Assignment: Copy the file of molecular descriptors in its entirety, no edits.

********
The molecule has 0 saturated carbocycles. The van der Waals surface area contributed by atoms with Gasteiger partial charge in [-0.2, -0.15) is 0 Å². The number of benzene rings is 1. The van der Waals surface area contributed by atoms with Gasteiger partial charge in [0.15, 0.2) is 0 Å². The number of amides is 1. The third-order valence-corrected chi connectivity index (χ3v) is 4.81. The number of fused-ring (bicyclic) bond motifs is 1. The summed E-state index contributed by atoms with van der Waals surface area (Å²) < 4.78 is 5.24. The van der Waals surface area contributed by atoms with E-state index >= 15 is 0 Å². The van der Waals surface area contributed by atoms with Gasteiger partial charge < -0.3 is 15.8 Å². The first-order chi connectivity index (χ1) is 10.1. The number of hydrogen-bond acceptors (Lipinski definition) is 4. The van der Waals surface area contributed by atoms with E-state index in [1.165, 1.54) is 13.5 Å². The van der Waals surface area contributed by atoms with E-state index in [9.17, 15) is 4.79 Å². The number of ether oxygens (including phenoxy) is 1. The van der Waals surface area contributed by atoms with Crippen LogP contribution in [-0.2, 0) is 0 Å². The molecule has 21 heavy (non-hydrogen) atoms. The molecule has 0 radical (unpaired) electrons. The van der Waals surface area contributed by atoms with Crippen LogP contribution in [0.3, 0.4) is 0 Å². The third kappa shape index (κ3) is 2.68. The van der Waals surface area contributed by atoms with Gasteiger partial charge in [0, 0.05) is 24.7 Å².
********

The molecule has 0 saturated carbocycles. The van der Waals surface area contributed by atoms with Gasteiger partial charge in [-0.2, -0.15) is 0 Å². The number of benzene rings is 1. The van der Waals surface area contributed by atoms with Gasteiger partial charge in [0.15, 0.2) is 0 Å². The number of amides is 1. The third-order valence-corrected chi connectivity index (χ3v) is 4.81. The number of fused-ring (bicyclic) bond motifs is 1. The summed E-state index contributed by atoms with van der Waals surface area (Å²) < 4.78 is 5.24. The van der Waals surface area contributed by atoms with E-state index >= 15 is 0 Å². The van der Waals surface area contributed by atoms with Gasteiger partial charge < -0.3 is 15.8 Å². The first-order chi connectivity index (χ1) is 10.1. The number of hydrogen-bond acceptors (Lipinski definition) is 4. The van der Waals surface area contributed by atoms with E-state index in [1.165, 1.54) is 13.5 Å². The van der Waals surface area contributed by atoms with E-state index in [9.17, 15) is 4.79 Å². The number of ether oxygens (including phenoxy) is 1. The van der Waals surface area contributed by atoms with Crippen LogP contribution in [-0.2, 0) is 0 Å². The molecule has 21 heavy (non-hydrogen) atoms. The molecule has 0 radical (unpaired) electrons. The van der Waals surface area contributed by atoms with Crippen LogP contribution in [0.3, 0.4) is 0 Å². The third kappa shape index (κ3) is 2.68. The van der Waals surface area contributed by atoms with Gasteiger partial charge in [0, 0.05) is 24.7 Å².